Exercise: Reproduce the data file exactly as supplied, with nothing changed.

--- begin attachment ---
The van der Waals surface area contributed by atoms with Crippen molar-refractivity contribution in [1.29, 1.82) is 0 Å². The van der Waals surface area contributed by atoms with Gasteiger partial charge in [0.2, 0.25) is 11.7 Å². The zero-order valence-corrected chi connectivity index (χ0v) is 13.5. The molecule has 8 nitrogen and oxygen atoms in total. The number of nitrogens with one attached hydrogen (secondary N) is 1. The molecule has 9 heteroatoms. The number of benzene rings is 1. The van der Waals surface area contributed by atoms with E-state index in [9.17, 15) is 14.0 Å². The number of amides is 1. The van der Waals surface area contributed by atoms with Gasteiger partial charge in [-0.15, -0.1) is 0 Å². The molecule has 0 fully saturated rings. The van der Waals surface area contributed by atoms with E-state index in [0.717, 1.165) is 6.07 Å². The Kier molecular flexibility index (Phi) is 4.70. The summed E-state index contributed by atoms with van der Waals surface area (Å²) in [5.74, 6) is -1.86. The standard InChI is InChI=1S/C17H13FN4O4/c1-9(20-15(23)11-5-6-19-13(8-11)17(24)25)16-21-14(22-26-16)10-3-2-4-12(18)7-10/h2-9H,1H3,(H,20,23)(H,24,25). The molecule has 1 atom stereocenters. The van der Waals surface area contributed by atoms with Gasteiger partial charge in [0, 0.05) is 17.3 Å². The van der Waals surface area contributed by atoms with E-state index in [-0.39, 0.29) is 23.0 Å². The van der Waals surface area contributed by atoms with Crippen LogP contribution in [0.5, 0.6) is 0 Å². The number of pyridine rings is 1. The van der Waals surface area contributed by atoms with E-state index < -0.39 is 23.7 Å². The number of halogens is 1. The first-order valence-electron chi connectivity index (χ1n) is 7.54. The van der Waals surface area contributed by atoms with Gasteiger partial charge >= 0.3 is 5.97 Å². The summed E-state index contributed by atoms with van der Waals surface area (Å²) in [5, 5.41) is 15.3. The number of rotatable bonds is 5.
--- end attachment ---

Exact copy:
The van der Waals surface area contributed by atoms with Crippen molar-refractivity contribution in [1.29, 1.82) is 0 Å². The van der Waals surface area contributed by atoms with Gasteiger partial charge in [0.2, 0.25) is 11.7 Å². The zero-order valence-corrected chi connectivity index (χ0v) is 13.5. The molecule has 8 nitrogen and oxygen atoms in total. The number of nitrogens with one attached hydrogen (secondary N) is 1. The molecule has 9 heteroatoms. The number of benzene rings is 1. The van der Waals surface area contributed by atoms with E-state index in [9.17, 15) is 14.0 Å². The number of amides is 1. The van der Waals surface area contributed by atoms with Gasteiger partial charge in [-0.15, -0.1) is 0 Å². The molecule has 0 fully saturated rings. The van der Waals surface area contributed by atoms with E-state index in [0.717, 1.165) is 6.07 Å². The Kier molecular flexibility index (Phi) is 4.70. The summed E-state index contributed by atoms with van der Waals surface area (Å²) in [5.74, 6) is -1.86. The standard InChI is InChI=1S/C17H13FN4O4/c1-9(20-15(23)11-5-6-19-13(8-11)17(24)25)16-21-14(22-26-16)10-3-2-4-12(18)7-10/h2-9H,1H3,(H,20,23)(H,24,25). The molecule has 1 atom stereocenters. The van der Waals surface area contributed by atoms with Gasteiger partial charge in [0, 0.05) is 17.3 Å². The van der Waals surface area contributed by atoms with E-state index in [-0.39, 0.29) is 23.0 Å². The van der Waals surface area contributed by atoms with Crippen LogP contribution in [0.5, 0.6) is 0 Å². The number of pyridine rings is 1. The van der Waals surface area contributed by atoms with E-state index < -0.39 is 23.7 Å². The number of halogens is 1. The first-order valence-electron chi connectivity index (χ1n) is 7.54. The van der Waals surface area contributed by atoms with Gasteiger partial charge >= 0.3 is 5.97 Å². The summed E-state index contributed by atoms with van der Waals surface area (Å²) in [5, 5.41) is 15.3. The number of rotatable bonds is 5.